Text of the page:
It all started when Dick Foley’s Chevrolet lurched sideways. Foley was able to bring his car under control on the apron of the track. In fact, he continued and eventually finished 10th. But mayhem tore loose directly behind Foley. Some of the drivers eliminated in the crash included Larry Frank, Speedy Thompson, Ralph Earnhardt, Wendell Scott, Joe Lee Johnson, Hooker Hood, Sonny Palmer and Johnny Roberts.

“That number 66 car (Foley) bobbled in the turn and everything happened all at once,” explained Larry Frank. “My car flipped once, became airborne and sailed completely over the 21 car (Earl Moss).”

“It was the worst accident I’ve ever seen,” said Speedy Thompson. “It’s just a miracle that no one got hurt any worse than they did.”

Eight drivers went to the hospital. Four were released: Dick Freeman, Carl Tyler, Stan Kross and Francis Allen. Four drivers were admitted to Halifax Hospital and kept at least overnight: Jack McLaughlin (neck injury), Bill Wark (fractured leg), Billy Rafter (injured lower leg, left elbow and shoulder) and Will Cagle (neck injury).

Five ambulances rushed to the crash site and reporters on the scene said it was a record for speedy treatment of injured drivers. “Thank goodness there was no fire,” said driver Stan Kross.

It took wrecker crews only 39 minutes to clean up the wreckage. Marion “Bubba” Farr of Augusta, GA, won the wreck marred race at 116.612 mph. The 38 year-old lunch room operator was driving a ’56 Ford Modified powered by a 430 cubic inch 1958 Lincoln engine with six carburetors. Carl Burris finished second in a Sportsman Ford.

The Daytona 500 on February 14 was a wreck-marred event. High winds, gusting up to 30 mph, played havoc with the beefed up NASCAR stock cars. Tommy Herbert, young Miami driver, suffered a badly broken arm and a severe eye injury when his T-Bird flew apart after crashing on the backstretch. In all 32 laps were run under the caution flag.

So many cars were banged up that NASCAR officials cancelled a pair of Grand national events in South Florida scheduled for the following week. One hundred-milers at Palmetto Speedway in Miami and Hollywood Speedway in Hallandale were taken off the slate because, NASCAR said, too many cars had been damaged in the 500.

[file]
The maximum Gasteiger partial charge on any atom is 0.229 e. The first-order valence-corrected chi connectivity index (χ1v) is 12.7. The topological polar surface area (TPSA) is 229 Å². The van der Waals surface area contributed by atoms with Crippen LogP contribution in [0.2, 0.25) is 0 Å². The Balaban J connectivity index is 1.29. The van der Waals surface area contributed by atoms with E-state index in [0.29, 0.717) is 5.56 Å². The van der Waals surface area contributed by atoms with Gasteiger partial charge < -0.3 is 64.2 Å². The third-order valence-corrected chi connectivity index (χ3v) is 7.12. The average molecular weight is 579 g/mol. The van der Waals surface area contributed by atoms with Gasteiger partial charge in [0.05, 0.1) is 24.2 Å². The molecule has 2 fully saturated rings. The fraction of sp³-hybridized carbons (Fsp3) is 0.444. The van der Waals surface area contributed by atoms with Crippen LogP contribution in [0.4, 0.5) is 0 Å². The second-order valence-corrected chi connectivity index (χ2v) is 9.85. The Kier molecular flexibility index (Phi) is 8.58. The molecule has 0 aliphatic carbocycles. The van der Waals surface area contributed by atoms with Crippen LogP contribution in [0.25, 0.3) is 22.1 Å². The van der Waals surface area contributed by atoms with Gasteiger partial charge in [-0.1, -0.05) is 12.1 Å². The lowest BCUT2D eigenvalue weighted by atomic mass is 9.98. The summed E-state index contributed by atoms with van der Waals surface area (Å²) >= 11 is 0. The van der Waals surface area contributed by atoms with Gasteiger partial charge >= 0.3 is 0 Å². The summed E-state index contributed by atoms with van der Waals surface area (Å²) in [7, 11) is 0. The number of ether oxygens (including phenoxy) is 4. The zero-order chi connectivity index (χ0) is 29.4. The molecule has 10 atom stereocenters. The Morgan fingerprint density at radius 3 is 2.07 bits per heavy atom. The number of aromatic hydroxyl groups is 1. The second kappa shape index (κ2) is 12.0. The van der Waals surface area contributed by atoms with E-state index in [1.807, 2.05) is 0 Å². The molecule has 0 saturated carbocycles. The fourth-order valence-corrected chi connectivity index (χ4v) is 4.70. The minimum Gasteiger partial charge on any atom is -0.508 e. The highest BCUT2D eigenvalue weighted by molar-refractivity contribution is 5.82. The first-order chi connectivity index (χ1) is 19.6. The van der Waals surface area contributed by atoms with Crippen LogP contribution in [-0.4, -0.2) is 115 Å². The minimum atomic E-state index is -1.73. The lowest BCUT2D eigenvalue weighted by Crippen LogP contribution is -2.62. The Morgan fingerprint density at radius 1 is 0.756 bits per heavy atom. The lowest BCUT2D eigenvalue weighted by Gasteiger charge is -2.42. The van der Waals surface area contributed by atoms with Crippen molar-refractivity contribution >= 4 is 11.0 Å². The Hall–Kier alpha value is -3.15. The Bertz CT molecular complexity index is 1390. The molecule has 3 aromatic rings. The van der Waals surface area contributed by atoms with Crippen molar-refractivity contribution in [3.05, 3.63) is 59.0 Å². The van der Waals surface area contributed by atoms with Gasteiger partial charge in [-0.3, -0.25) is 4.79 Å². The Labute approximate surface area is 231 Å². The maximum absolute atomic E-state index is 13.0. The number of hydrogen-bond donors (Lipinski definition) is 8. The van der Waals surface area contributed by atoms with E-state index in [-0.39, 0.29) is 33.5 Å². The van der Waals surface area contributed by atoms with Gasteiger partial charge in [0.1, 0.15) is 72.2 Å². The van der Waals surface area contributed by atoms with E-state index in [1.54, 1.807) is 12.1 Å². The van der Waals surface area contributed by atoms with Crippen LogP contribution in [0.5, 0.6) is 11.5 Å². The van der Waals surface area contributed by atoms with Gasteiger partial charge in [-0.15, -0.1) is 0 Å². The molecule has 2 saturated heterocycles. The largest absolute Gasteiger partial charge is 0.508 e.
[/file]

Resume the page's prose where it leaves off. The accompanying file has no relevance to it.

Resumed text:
However, Kelly Kellum, promoter at Hollywood Speedway, was irked that only two drivers – Rex White and Jim Reed – had sent in entries for his race. I can’t pay $4,200 for a match race between Reed and White,” huffed Kellum.

On May 11, Erwin F. “Cannonball” Baker, NASCAR’s Commissioner since its inception in 1948, dies of a heart attack in Indianapolis. He was 78 at the time. “Bake’ had made his final public appearance four days earlier at Darlington in pre-race ceremonies for the Rebel 300.

Baker became famous for his high speed antics, including 143 cross-country runs against time – on motorcycles and in automobiles. In 1914, a New York newspaper tagged him with the name “Cannonball” after he arrived in the City following a transcontinental record run. He had estimated that had had driven 5,500,000 miles by motorcycle and car, collecting a few scars and many trophies along the way. He considered his greatest feat a drive from New York to Chicago in a Franklin automobile in 1928, beating the time of the 20th Century Limited train.

Baker also won the very first even at the Indianapolis Motor Speedway – a motorcycle event in 1900. In 1933, he drove from New York to Los Angeles, covering the 3,224 miles in 53.5 hours, an accomplishment which would stand for decades. On that trip, he slept only 30 minutes.

A successor to the Commissioner’s post was not named until November, when NASCAR President Bill France gave the nod to Harley J. Earl, former Vice-President of General Motors.

On the competitive side of the ledger, nine superspeedway races were staged, producing nine different winners. Six of the victors had never won on a high-banked oval before. Score one for parity.

Rex White won the Grand National driving championship by 3,936 points over runner-up Richard Petty. White won six of the 44 races – no other driver won as many – and gagged a record $57,524.85 including point money.